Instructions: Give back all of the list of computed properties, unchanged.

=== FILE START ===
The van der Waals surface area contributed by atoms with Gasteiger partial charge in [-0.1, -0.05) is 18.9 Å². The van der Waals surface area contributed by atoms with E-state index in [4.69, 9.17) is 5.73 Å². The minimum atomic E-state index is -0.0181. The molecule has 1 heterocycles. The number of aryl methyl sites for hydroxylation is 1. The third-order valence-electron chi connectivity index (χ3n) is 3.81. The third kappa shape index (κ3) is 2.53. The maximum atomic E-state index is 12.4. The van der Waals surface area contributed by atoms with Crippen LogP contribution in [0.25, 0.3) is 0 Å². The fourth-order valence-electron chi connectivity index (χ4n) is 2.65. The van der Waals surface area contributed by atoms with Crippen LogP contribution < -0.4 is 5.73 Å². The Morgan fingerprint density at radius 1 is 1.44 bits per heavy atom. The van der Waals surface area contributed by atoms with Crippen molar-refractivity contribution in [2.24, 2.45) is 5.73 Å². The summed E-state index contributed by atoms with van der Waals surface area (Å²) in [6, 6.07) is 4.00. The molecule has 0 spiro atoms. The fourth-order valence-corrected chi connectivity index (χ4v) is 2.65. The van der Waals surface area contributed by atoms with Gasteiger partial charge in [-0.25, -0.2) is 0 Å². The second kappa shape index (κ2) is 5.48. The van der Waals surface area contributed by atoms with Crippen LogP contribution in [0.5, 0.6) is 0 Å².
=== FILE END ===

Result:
The van der Waals surface area contributed by atoms with Gasteiger partial charge in [-0.1, -0.05) is 18.9 Å². The van der Waals surface area contributed by atoms with E-state index in [4.69, 9.17) is 5.73 Å². The minimum atomic E-state index is -0.0181. The molecule has 1 heterocycles. The number of aryl methyl sites for hydroxylation is 1. The third-order valence-electron chi connectivity index (χ3n) is 3.81. The third kappa shape index (κ3) is 2.53. The maximum atomic E-state index is 12.4. The van der Waals surface area contributed by atoms with Crippen LogP contribution in [0.25, 0.3) is 0 Å². The fourth-order valence-electron chi connectivity index (χ4n) is 2.65. The van der Waals surface area contributed by atoms with Crippen LogP contribution < -0.4 is 5.73 Å². The Morgan fingerprint density at radius 1 is 1.44 bits per heavy atom. The van der Waals surface area contributed by atoms with Crippen molar-refractivity contribution in [2.24, 2.45) is 5.73 Å². The summed E-state index contributed by atoms with van der Waals surface area (Å²) in [6, 6.07) is 4.00. The molecule has 0 spiro atoms. The fourth-order valence-corrected chi connectivity index (χ4v) is 2.65. The van der Waals surface area contributed by atoms with Gasteiger partial charge in [-0.25, -0.2) is 0 Å². The second kappa shape index (κ2) is 5.48. The van der Waals surface area contributed by atoms with Crippen LogP contribution in [0.5, 0.6) is 0 Å².